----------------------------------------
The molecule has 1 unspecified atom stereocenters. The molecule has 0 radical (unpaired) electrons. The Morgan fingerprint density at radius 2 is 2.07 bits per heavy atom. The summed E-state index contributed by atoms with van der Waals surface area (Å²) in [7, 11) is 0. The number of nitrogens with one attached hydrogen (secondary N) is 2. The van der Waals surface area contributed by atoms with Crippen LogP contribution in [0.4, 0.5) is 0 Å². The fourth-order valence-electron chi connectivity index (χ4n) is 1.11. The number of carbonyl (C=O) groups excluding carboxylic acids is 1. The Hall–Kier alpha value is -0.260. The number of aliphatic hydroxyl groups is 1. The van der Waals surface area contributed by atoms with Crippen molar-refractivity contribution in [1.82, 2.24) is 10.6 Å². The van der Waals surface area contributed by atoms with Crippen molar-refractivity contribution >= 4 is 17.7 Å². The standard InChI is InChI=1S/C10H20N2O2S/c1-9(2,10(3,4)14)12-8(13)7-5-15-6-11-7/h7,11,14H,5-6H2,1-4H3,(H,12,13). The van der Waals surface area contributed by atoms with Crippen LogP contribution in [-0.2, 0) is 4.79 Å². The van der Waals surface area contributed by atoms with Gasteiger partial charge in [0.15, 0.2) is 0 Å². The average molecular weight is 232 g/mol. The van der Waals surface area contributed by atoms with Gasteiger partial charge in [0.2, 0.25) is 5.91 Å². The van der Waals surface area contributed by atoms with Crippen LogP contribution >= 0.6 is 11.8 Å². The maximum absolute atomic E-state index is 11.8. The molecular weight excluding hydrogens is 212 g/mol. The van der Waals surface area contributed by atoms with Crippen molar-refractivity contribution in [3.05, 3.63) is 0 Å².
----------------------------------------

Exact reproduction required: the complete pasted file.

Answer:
The molecule has 1 unspecified atom stereocenters. The molecule has 0 radical (unpaired) electrons. The Morgan fingerprint density at radius 2 is 2.07 bits per heavy atom. The summed E-state index contributed by atoms with van der Waals surface area (Å²) in [7, 11) is 0. The number of nitrogens with one attached hydrogen (secondary N) is 2. The van der Waals surface area contributed by atoms with Crippen LogP contribution in [0.4, 0.5) is 0 Å². The fourth-order valence-electron chi connectivity index (χ4n) is 1.11. The number of carbonyl (C=O) groups excluding carboxylic acids is 1. The Hall–Kier alpha value is -0.260. The number of aliphatic hydroxyl groups is 1. The van der Waals surface area contributed by atoms with Crippen molar-refractivity contribution in [1.82, 2.24) is 10.6 Å². The van der Waals surface area contributed by atoms with Crippen molar-refractivity contribution >= 4 is 17.7 Å². The standard InChI is InChI=1S/C10H20N2O2S/c1-9(2,10(3,4)14)12-8(13)7-5-15-6-11-7/h7,11,14H,5-6H2,1-4H3,(H,12,13). The van der Waals surface area contributed by atoms with Crippen LogP contribution in [-0.2, 0) is 4.79 Å². The van der Waals surface area contributed by atoms with Gasteiger partial charge in [0.15, 0.2) is 0 Å². The average molecular weight is 232 g/mol. The van der Waals surface area contributed by atoms with Gasteiger partial charge in [0.2, 0.25) is 5.91 Å². The van der Waals surface area contributed by atoms with Crippen LogP contribution >= 0.6 is 11.8 Å². The maximum absolute atomic E-state index is 11.8. The molecular weight excluding hydrogens is 212 g/mol. The van der Waals surface area contributed by atoms with Crippen molar-refractivity contribution in [3.05, 3.63) is 0 Å².